The value of failing

January 16, 2021
Personal Growth

Have you ever worked so hard on something and then have it fall through at the last minute? Even if you did everything you could in the run up, and were as prepared as you could have been, it rarely takes the sting away.

This happened to me last year: I was within touching distance of running my first marathon and on my final long training run I fell, twisting my ankle in a dip I hadn't spotted. The disappointment was all-consuming as was the rage at the fact that something I had worked so hard for wasn't going to happen anymore. I headed to A&E with my partner - luckily I wasn't alone - but the relief that nothing was broken was superseded by the realisation that I would need to wear a boot for 6 weeks. Goodbye Stockholm Marathon, dance and yoga, hello crutches.

The following six weeks were painful, both mentally and physically, as I no longer recognised myself. However, the experience taught me three key lessons.

Photo by Billy Huynh on Unsplash
It's okay to feel all the feelings

Feeling like a failure sucks. It doesn't matter if, objectively, there was nothing more you could have done, chances are you're going to take it badly. I firmly believe that failing at something doesn't define you (look at the myriad of examples of hugely successful people who have failed before going onto greatness), it is how you react to it that counts. That doesn't mean putting on a brave face and pretending everything is fine, but it does mean having the wherewithal to shake yourself down and move onto the next thing. Within the context of work, there are three things you can do -

  1. have a post-mortem - go through everything and try and understand what happened: what worked and what didn't, how you can improve next time?
  2. make a list of everything you learnt and store it for future reference
  3. look at best practice and learn from others who have been in your situation

By doing this, you reframe the narrative, shifting the focus from what went wrong to how you will grow from it.

Slowing down isn't the end of the world... nor is asking for help
Trying to feel like me, boot and all

As Assistants and OMs we're dependable and so we are depended upon; it doesn't necessarily come naturally to ask for help. The first day I hobbled into the office with my crutches and boot my colleagues stared at me incredulously; in the space of a weekend I had gone from running around the office and barely being at my desk to being shattered from a short walk. I remember feeling so frustrated that I couldn't get myself coffee and convinced that I was annoying everyone because I needed help carrying my laptop to meetings. And yet I was only met with concern and care: how could they help, did I want water, did I really need to greet that customer or could someone else do it?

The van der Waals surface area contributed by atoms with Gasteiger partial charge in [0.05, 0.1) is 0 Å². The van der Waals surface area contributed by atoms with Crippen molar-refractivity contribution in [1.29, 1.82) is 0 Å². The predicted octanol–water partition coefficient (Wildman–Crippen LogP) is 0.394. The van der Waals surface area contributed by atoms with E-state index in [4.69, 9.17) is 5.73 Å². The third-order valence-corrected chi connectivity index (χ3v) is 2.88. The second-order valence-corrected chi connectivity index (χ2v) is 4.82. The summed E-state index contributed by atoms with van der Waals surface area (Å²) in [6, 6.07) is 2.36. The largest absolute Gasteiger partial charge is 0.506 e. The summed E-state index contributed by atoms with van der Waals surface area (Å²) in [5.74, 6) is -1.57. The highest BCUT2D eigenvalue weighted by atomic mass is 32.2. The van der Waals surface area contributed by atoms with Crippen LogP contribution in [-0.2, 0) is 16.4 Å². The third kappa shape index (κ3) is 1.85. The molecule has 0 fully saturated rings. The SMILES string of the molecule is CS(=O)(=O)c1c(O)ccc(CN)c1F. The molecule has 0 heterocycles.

Essentially, I was having a crash course in how to be vulnerable. It was uncomfortable and didn't square with my natural instinct to just keep going. Initially I rebelled, convinced if I could just grin and bear it that I would be fine, before relenting and accepting the help. Admitting weakness was hard, but it fostered a deeper bond with my colleagues; we're all human at the end of the day.

Side note - I will be forever grateful to my team member, Erika, for not only chasing me around the office with crutches when I 'forgot' them at my desk but for actively reminding me to slow down at every occasion.

You're capable of more than you think
Crossing the finish line in Cassis

Coming back from failure or a mistake can be difficult, especially if your confidence has been knocked. It can be tempting to retreat back to the safety of what we know, shelving future projects. But what would happen if, instead, you tried again or set a stretch goal?

Four months after my accident I ran the Marseille - Cassis Classique, a 20km run through a nature reserve. The race is iconic for many reasons, not least because it has been going for 40 years, the scenery is incredible and the course is brutal, with 10km of climbing. On a personal note, the race was important as Marseille is where my maternal family is from and I wanted to show myself that I could still run distance. About half way through I realised I'd have to dig really deep to finish. So I dug, and I hung on, and the joy I felt crossing the finish line is unlike anything I've felt before. Deep, deep down I thought I might be capable of it, I just needed to prove it to myself to silence the voice telling me I wasn't.


The feeling I felt getting across the line isn't limited to racing, it's the sense of pride we feel when we accomplish something we thought impossible. We all have that one achievement we're incredibly proud of, maybe you pulled off a really successful office move or negotiated extra budget, whatever it is remember it next time you doubt yourself and use it as fuel.

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